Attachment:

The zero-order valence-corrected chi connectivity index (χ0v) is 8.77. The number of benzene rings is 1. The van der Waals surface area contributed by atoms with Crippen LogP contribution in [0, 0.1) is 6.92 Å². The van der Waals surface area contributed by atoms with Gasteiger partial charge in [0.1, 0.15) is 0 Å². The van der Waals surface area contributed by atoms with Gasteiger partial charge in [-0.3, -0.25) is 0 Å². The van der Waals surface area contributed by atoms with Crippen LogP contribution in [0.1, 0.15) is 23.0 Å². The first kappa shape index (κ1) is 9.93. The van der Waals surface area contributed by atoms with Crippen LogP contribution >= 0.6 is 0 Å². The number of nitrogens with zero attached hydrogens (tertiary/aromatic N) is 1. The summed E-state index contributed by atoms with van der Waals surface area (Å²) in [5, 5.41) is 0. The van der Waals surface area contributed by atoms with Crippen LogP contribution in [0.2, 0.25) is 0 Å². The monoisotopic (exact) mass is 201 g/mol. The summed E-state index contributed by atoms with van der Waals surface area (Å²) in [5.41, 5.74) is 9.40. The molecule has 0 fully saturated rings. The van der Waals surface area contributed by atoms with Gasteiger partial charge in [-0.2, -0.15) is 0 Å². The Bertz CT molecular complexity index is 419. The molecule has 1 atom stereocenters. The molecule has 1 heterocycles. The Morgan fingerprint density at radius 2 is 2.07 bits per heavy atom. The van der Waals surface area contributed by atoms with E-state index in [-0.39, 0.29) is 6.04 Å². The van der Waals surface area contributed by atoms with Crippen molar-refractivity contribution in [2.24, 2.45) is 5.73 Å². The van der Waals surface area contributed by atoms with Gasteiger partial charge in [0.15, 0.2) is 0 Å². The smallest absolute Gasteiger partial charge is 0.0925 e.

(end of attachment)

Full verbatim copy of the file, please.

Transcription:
The zero-order valence-corrected chi connectivity index (χ0v) is 8.77. The number of benzene rings is 1. The van der Waals surface area contributed by atoms with Crippen LogP contribution in [0, 0.1) is 6.92 Å². The van der Waals surface area contributed by atoms with Gasteiger partial charge in [0.1, 0.15) is 0 Å². The van der Waals surface area contributed by atoms with Gasteiger partial charge in [-0.3, -0.25) is 0 Å². The van der Waals surface area contributed by atoms with Crippen LogP contribution in [0.1, 0.15) is 23.0 Å². The first kappa shape index (κ1) is 9.93. The van der Waals surface area contributed by atoms with Crippen LogP contribution >= 0.6 is 0 Å². The number of nitrogens with zero attached hydrogens (tertiary/aromatic N) is 1. The summed E-state index contributed by atoms with van der Waals surface area (Å²) in [5, 5.41) is 0. The van der Waals surface area contributed by atoms with Crippen LogP contribution in [0.2, 0.25) is 0 Å². The monoisotopic (exact) mass is 201 g/mol. The summed E-state index contributed by atoms with van der Waals surface area (Å²) in [5.41, 5.74) is 9.40. The molecule has 0 fully saturated rings. The van der Waals surface area contributed by atoms with Gasteiger partial charge in [-0.2, -0.15) is 0 Å². The Bertz CT molecular complexity index is 419. The molecule has 1 atom stereocenters. The molecule has 1 heterocycles. The Morgan fingerprint density at radius 2 is 2.07 bits per heavy atom. The van der Waals surface area contributed by atoms with E-state index in [-0.39, 0.29) is 6.04 Å². The van der Waals surface area contributed by atoms with Crippen molar-refractivity contribution in [2.24, 2.45) is 5.73 Å². The van der Waals surface area contributed by atoms with Gasteiger partial charge in [0.15, 0.2) is 0 Å². The smallest absolute Gasteiger partial charge is 0.0925 e.